Airlines Boeing Sky Interior aboard the American Airlines Boeing 737.

Published on July 3rd, 2016 | by Mark Chesnut

Boeing Sky Interior aboard the American Airlines Boeing 737.

AIRLINE REVIEW: American Airlines Boeing 737, DFW to Mexico City

On my most recent trip to Mexico City (one of my favorite places on earth; you’ll be reading more about my latest discoveries there), I had to depart from New Orleans, where I was working on writing custom content for IPW, the U.S. Travel Association’s big annual tourism conference. New Orleans isn’t big on international flights to Mexico City, unfortunately, so I flew American Airlines with a change of planes in Dallas/Fort Worth. This is a review of my airline travel experience on the connecting flight to Mexico.

THE ROUTE: Dallas/Fort Worth (DFW) to Mexico City (MEX); Boeing 737; 2 hours, 9 minutes; economy class

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THE DEPARTURE: My connecting flight from New Orleans was delayed by more than 40 minutes, so I barely made the flight connection in DFW (travel tip: if you don’t like running, avoid connections in Dallas/Fort Worth that are less than an hour). I took the airport rail service two stops and was the last person on the plane. Kudos to the flight attendant for being very helpful with finding me a space for one of my carryons in the overhead.

THE AIRCRAFT: The American Airlines Boeing 737 on this route featured the attractive Boeing Sky interior, with mood lighting. There were no blankets or pillows on the seats, but I absolutely loved the fact that the headrests had “wings” and that every seat had an electrical outlet, USB connection and individual entertainment screen.

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INFLIGHT ENTERTAINMENT: The seat-back video screens featured a variety of free and paid entertainment. The free stuff included TV shows like “The Big Bang Theory,” “The Good Wife” and “American Crime,” while the paid selections included Disney and HBO (both $4.99), “Best of the Big Screen” movies ($5.99) and movies that were “In Theaters Now” ($7.99).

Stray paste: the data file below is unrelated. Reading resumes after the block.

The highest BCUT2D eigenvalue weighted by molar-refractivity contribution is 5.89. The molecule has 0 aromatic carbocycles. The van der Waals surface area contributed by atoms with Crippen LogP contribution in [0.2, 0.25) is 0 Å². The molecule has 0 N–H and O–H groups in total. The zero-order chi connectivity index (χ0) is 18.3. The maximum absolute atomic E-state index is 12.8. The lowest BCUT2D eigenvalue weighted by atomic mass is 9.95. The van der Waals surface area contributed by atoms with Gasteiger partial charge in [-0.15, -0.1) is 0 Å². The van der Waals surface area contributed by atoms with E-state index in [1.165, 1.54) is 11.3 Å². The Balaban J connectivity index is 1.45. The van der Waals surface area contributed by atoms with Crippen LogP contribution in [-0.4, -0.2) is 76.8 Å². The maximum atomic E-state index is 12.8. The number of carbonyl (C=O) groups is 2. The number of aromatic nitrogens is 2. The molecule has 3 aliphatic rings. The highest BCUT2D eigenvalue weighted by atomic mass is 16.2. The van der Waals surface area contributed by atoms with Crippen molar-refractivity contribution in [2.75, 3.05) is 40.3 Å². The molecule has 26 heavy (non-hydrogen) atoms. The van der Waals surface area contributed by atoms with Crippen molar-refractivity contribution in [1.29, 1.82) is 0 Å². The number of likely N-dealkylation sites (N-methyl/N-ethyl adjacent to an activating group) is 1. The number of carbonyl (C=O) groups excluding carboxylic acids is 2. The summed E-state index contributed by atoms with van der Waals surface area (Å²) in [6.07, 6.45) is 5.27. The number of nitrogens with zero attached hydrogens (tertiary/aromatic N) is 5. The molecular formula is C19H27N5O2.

AIRLINE FOOD: My split-second connection at DFW left me with no time to buy food in between flights, and unfortunately none of the sandwiches listed in the in-flight menu were available; they only sold snacks (I bought hummus and chips).

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THE ARRIVAL: We arrived on time at Mexico City’s Benito Juarez International Airport, and the line for immigration was relatively short and fast. Unfortunately my checked bag did not make the connection in Dallas/Fort Worth. Several other people waited in line with me at the baggage desk for about 20 minutes before an American Airlines representative showed up to inform us of the status. The rep said my bag would be delivered to the apartment I’d rented in Mexico City the following day.

After waiting in our rented apartment the entire following day and it didn’t show up (and American Airlines’ online bag status page showed no new information), I called and was told that they’d been unable to deliver to my luggage because of a teacher’s strike march on the main boulevard, and that the following day would also be impossible because of the gay pride march taking place. When I explained that I couldn’t miss another day of work to stay home and requested that they deliver the bag to the American Airlines ticket office three doors down from my apartment building, the rep also said that American wasn’t allowed to deliver bags that they’d lost to one of their own ticket offices for pickup (when I also questioned why the online bag status page said that my bag still hadn’t been found even though she knew it had arrived at the Mexico City airport, the rep said that perhaps the page was broken and she didn’t know who was in charge of updating the information anyway). Luckily, I had a friend staying at a nearby hotel and so, finally, two days after arriving in Mexico City, my lost luggage was delivered to a hotel where I wasn’t even staying. The moral of the story: Don’t book a one-hour layover at Dallas/Fort Worth, even if American Airlines says it’s doable.

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About the Author

The founder and editor of LatinFlyer.com, Mark has more than 15 years of experience as a writer, editor and manager. He's worked with some of the biggest consumer, in-flight and travel trade publishers that cover Latin America.


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